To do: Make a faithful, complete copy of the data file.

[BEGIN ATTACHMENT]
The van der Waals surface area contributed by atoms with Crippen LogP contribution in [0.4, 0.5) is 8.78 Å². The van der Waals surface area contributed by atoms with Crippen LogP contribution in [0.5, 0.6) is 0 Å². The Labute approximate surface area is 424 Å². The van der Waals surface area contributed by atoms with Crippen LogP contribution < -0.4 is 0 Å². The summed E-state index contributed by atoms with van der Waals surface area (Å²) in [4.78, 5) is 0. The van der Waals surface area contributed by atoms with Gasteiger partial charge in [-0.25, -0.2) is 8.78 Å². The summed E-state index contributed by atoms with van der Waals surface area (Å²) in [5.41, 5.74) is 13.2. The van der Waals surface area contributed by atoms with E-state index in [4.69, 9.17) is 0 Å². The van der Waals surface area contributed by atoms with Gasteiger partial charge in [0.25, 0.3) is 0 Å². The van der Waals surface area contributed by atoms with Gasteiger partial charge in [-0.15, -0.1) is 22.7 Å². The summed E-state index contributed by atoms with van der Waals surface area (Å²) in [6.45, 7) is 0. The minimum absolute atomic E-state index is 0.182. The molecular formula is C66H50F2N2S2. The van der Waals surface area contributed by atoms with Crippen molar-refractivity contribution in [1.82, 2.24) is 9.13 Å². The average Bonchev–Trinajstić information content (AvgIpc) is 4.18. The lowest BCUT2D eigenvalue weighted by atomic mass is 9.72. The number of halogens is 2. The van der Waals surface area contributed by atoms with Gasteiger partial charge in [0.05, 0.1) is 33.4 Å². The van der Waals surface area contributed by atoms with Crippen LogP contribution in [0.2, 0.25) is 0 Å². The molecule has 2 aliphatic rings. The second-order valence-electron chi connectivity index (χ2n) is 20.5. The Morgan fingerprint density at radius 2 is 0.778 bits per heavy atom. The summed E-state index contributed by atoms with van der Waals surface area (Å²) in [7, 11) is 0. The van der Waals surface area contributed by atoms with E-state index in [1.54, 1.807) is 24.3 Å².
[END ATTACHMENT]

The van der Waals surface area contributed by atoms with Crippen LogP contribution in [0.4, 0.5) is 8.78 Å². The van der Waals surface area contributed by atoms with Crippen LogP contribution in [0.5, 0.6) is 0 Å². The Labute approximate surface area is 424 Å². The van der Waals surface area contributed by atoms with Crippen LogP contribution < -0.4 is 0 Å². The summed E-state index contributed by atoms with van der Waals surface area (Å²) in [4.78, 5) is 0. The van der Waals surface area contributed by atoms with Gasteiger partial charge in [-0.25, -0.2) is 8.78 Å². The summed E-state index contributed by atoms with van der Waals surface area (Å²) in [5.41, 5.74) is 13.2. The van der Waals surface area contributed by atoms with E-state index in [4.69, 9.17) is 0 Å². The van der Waals surface area contributed by atoms with Gasteiger partial charge in [0.25, 0.3) is 0 Å². The van der Waals surface area contributed by atoms with Gasteiger partial charge in [-0.15, -0.1) is 22.7 Å². The summed E-state index contributed by atoms with van der Waals surface area (Å²) in [6.45, 7) is 0. The minimum absolute atomic E-state index is 0.182. The molecular formula is C66H50F2N2S2. The van der Waals surface area contributed by atoms with Crippen molar-refractivity contribution in [1.82, 2.24) is 9.13 Å². The average Bonchev–Trinajstić information content (AvgIpc) is 4.18. The lowest BCUT2D eigenvalue weighted by atomic mass is 9.72. The number of halogens is 2. The van der Waals surface area contributed by atoms with Gasteiger partial charge in [0.05, 0.1) is 33.4 Å². The van der Waals surface area contributed by atoms with Crippen LogP contribution in [0.2, 0.25) is 0 Å². The molecule has 2 aliphatic rings. The second-order valence-electron chi connectivity index (χ2n) is 20.5. The Morgan fingerprint density at radius 2 is 0.778 bits per heavy atom. The summed E-state index contributed by atoms with van der Waals surface area (Å²) in [7, 11) is 0. The van der Waals surface area contributed by atoms with E-state index in [1.54, 1.807) is 24.3 Å².